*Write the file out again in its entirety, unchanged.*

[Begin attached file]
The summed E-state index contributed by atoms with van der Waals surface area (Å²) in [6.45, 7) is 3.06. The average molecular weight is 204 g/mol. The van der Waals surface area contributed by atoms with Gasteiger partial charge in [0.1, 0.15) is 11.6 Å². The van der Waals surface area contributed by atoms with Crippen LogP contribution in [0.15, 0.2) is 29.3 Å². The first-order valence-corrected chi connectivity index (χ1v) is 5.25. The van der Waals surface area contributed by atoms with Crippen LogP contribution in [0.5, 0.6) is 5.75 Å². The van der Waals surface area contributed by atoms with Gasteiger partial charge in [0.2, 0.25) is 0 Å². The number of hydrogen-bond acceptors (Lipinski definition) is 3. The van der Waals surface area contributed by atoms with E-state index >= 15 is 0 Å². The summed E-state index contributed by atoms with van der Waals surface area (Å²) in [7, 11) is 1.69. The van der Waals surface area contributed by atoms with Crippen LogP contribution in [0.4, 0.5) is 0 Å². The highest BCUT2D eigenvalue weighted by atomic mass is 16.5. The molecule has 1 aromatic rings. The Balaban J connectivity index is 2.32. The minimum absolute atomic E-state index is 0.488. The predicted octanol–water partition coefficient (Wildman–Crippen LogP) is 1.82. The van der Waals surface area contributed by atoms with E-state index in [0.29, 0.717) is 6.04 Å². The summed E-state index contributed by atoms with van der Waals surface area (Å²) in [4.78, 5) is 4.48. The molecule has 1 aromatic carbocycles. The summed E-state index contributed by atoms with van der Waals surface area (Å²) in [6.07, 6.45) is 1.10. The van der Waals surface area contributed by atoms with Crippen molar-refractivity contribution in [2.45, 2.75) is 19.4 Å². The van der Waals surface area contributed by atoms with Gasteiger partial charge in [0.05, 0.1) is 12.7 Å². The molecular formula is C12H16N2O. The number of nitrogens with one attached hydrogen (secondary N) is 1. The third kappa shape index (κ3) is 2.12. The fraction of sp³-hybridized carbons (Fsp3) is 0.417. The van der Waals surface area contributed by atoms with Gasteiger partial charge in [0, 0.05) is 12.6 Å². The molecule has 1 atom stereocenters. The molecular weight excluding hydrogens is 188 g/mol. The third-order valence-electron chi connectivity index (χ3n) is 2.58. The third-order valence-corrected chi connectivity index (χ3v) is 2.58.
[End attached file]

The summed E-state index contributed by atoms with van der Waals surface area (Å²) in [6.45, 7) is 3.06. The average molecular weight is 204 g/mol. The van der Waals surface area contributed by atoms with Gasteiger partial charge in [0.1, 0.15) is 11.6 Å². The van der Waals surface area contributed by atoms with Crippen LogP contribution in [0.15, 0.2) is 29.3 Å². The first-order valence-corrected chi connectivity index (χ1v) is 5.25. The van der Waals surface area contributed by atoms with Crippen LogP contribution in [0.5, 0.6) is 5.75 Å². The van der Waals surface area contributed by atoms with Gasteiger partial charge in [0.2, 0.25) is 0 Å². The number of hydrogen-bond acceptors (Lipinski definition) is 3. The van der Waals surface area contributed by atoms with E-state index >= 15 is 0 Å². The summed E-state index contributed by atoms with van der Waals surface area (Å²) in [7, 11) is 1.69. The van der Waals surface area contributed by atoms with Crippen LogP contribution in [0.4, 0.5) is 0 Å². The highest BCUT2D eigenvalue weighted by atomic mass is 16.5. The molecule has 1 aromatic rings. The Balaban J connectivity index is 2.32. The minimum absolute atomic E-state index is 0.488. The predicted octanol–water partition coefficient (Wildman–Crippen LogP) is 1.82. The van der Waals surface area contributed by atoms with E-state index in [0.29, 0.717) is 6.04 Å². The summed E-state index contributed by atoms with van der Waals surface area (Å²) in [4.78, 5) is 4.48. The molecule has 1 aromatic carbocycles. The summed E-state index contributed by atoms with van der Waals surface area (Å²) in [6.07, 6.45) is 1.10. The van der Waals surface area contributed by atoms with Crippen molar-refractivity contribution in [2.45, 2.75) is 19.4 Å². The van der Waals surface area contributed by atoms with Gasteiger partial charge in [0.05, 0.1) is 12.7 Å². The molecular formula is C12H16N2O. The number of nitrogens with one attached hydrogen (secondary N) is 1. The third kappa shape index (κ3) is 2.12. The fraction of sp³-hybridized carbons (Fsp3) is 0.417. The van der Waals surface area contributed by atoms with Gasteiger partial charge in [0, 0.05) is 12.6 Å². The molecule has 1 atom stereocenters. The molecular weight excluding hydrogens is 188 g/mol. The third-order valence-electron chi connectivity index (χ3n) is 2.58. The third-order valence-corrected chi connectivity index (χ3v) is 2.58.